Tucker: Turning point

Well, I think my time being a passive healer is now over. It’s went hard on my core work and didn’t touch a weight for almost two months, I got a handful of deep tissue massages in and took last week off completely to see if there would be any change with more rest.

By the end of the week everything that was bugging me was either the same or worse – my knee which has improved a lot didn’t get any better, my back which has been back and forth between being very stiff and having some pinched nerves in my upper back didn’t change and actually felt tighter, and my elbow was about the same.

A quick chat with Paul and we decided I’ve gotten as much as I can out of this routine of core and stability work only, and it’s time to start working out again.

Paul’s hypothesis, which seems to be confirmed from the couple workouts that I’ve done, is that my body has become used to a certain level of stimulation over time, and by stopping all that, the muscles have had a chance to soften up and relax, but they may have gotten too lax. The cracking and popping could be from a lack of stability due to lack of stimulation, and it’s time to move back into movements that will improve that without putting too much weight on me. Bodyweight and light dumbbell work, and staying away from bars and my beloved machines was his suggestion…. And so far it’s been a success. I’ve done some cable work for my overhead pulling stuff to hit my lats, but other than that no machine work.

Here’s one of the workouts I did –


McGill Big 3 – Bird dogs, rolling planks, McGill Crunches

From Craig’s list – Dead bugs, Shin Box get up, Copenhagen Plank

Combat ropes (30-45 seconds) SS w/ pushups

Incline DB press SS w/ Bent over DB rows (both hands)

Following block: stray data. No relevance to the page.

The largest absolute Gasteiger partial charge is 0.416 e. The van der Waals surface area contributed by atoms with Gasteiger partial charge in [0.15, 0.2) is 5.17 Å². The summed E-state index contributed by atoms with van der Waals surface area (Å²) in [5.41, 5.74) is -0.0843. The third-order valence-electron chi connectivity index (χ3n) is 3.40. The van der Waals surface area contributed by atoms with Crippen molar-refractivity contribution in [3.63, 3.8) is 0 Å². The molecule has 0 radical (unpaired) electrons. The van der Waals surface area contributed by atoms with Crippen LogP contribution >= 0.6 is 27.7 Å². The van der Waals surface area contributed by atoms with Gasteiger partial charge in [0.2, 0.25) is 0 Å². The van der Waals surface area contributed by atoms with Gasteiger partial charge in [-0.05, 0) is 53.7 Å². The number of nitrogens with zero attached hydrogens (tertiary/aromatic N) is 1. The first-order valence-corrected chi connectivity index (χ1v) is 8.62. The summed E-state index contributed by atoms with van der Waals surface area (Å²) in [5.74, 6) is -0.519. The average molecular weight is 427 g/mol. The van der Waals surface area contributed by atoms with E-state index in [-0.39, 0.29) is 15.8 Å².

One arm neutral grip cable lat pulldown SS w/ Standing one arm DB shoulder press

Single leg DB deadlift SS w/ Split squats with back foot on a bench


Everything was done very light, with DB press and DB rows only using 40-50 lb dumbbells, and I only used 25 lbs on the standing shoulder presses.

The biggest difference maker was at the end, when I tried to do some pushups again, and was delighted to find that I didn’t have nearly as much cracking and popping as I had in the beginning of the workout, and that if I gripped the ground hard and really focused on not letting it pop, I was able to get a couple sound-free pushups in, which was really encouraging.

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Tucker Loken is a Bodybuilder turned Powerlifter turned Powerbuilder from Eugene, Oregon. He did his first bodybuilding show when he was still in high school, and has been training male and female competitors for shows since 2011. Several years ago he decided to take a step away from his normal routine and learn how to get strong. He worked with Brian for 9 months, added 200 pounds to his raw total and qualified as an Elite lifter in the 220 pound weight class. He returned back to bodybuilding much stronger and now incorporates the 10/20/Life philosophy into his training to keep himself healthy and making continual progress in the Big 3 as well as adding size and shaping his physique. Now part of Team PRS, he brings his unique expertise of nutritional knowledge and how to balance Bodybuilding with Powerlifting to help athletes achieve their best potential.

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